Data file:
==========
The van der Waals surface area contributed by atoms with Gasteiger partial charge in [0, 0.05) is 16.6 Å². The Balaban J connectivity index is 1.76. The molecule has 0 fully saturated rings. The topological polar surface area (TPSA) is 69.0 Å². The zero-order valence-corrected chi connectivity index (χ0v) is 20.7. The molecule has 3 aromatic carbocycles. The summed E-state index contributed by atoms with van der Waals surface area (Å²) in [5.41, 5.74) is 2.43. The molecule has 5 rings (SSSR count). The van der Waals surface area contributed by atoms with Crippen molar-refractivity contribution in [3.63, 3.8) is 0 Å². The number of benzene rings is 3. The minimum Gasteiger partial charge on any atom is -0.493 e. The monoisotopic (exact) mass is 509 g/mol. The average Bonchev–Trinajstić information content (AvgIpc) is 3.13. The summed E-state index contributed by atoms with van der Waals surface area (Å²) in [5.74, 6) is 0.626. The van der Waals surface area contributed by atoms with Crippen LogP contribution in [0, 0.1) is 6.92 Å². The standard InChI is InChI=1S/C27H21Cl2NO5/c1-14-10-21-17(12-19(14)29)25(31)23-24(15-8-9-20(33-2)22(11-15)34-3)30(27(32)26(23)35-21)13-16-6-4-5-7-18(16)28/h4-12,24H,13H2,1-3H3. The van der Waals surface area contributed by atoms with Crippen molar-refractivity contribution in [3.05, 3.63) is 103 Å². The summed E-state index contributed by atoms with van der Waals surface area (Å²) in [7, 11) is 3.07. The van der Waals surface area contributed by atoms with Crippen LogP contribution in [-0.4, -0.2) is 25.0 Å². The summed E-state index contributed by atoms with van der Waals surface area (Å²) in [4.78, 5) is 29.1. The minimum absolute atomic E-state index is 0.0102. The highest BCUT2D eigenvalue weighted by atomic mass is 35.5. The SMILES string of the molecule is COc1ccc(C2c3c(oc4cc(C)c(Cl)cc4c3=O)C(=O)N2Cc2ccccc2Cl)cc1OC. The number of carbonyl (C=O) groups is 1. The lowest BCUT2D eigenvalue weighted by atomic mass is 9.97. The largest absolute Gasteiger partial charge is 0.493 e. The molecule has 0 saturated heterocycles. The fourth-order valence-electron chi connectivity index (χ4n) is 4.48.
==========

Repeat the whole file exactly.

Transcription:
The van der Waals surface area contributed by atoms with Gasteiger partial charge in [0, 0.05) is 16.6 Å². The Balaban J connectivity index is 1.76. The molecule has 0 fully saturated rings. The topological polar surface area (TPSA) is 69.0 Å². The zero-order valence-corrected chi connectivity index (χ0v) is 20.7. The molecule has 3 aromatic carbocycles. The summed E-state index contributed by atoms with van der Waals surface area (Å²) in [5.41, 5.74) is 2.43. The molecule has 5 rings (SSSR count). The van der Waals surface area contributed by atoms with Crippen molar-refractivity contribution in [3.63, 3.8) is 0 Å². The number of benzene rings is 3. The minimum Gasteiger partial charge on any atom is -0.493 e. The monoisotopic (exact) mass is 509 g/mol. The average Bonchev–Trinajstić information content (AvgIpc) is 3.13. The summed E-state index contributed by atoms with van der Waals surface area (Å²) in [5.74, 6) is 0.626. The van der Waals surface area contributed by atoms with Crippen LogP contribution in [0, 0.1) is 6.92 Å². The standard InChI is InChI=1S/C27H21Cl2NO5/c1-14-10-21-17(12-19(14)29)25(31)23-24(15-8-9-20(33-2)22(11-15)34-3)30(27(32)26(23)35-21)13-16-6-4-5-7-18(16)28/h4-12,24H,13H2,1-3H3. The van der Waals surface area contributed by atoms with Crippen molar-refractivity contribution in [3.05, 3.63) is 103 Å². The summed E-state index contributed by atoms with van der Waals surface area (Å²) in [7, 11) is 3.07. The van der Waals surface area contributed by atoms with Crippen LogP contribution in [-0.4, -0.2) is 25.0 Å². The summed E-state index contributed by atoms with van der Waals surface area (Å²) in [4.78, 5) is 29.1. The minimum absolute atomic E-state index is 0.0102. The highest BCUT2D eigenvalue weighted by atomic mass is 35.5. The SMILES string of the molecule is COc1ccc(C2c3c(oc4cc(C)c(Cl)cc4c3=O)C(=O)N2Cc2ccccc2Cl)cc1OC. The number of carbonyl (C=O) groups is 1. The lowest BCUT2D eigenvalue weighted by atomic mass is 9.97. The largest absolute Gasteiger partial charge is 0.493 e. The molecule has 0 saturated heterocycles. The fourth-order valence-electron chi connectivity index (χ4n) is 4.48.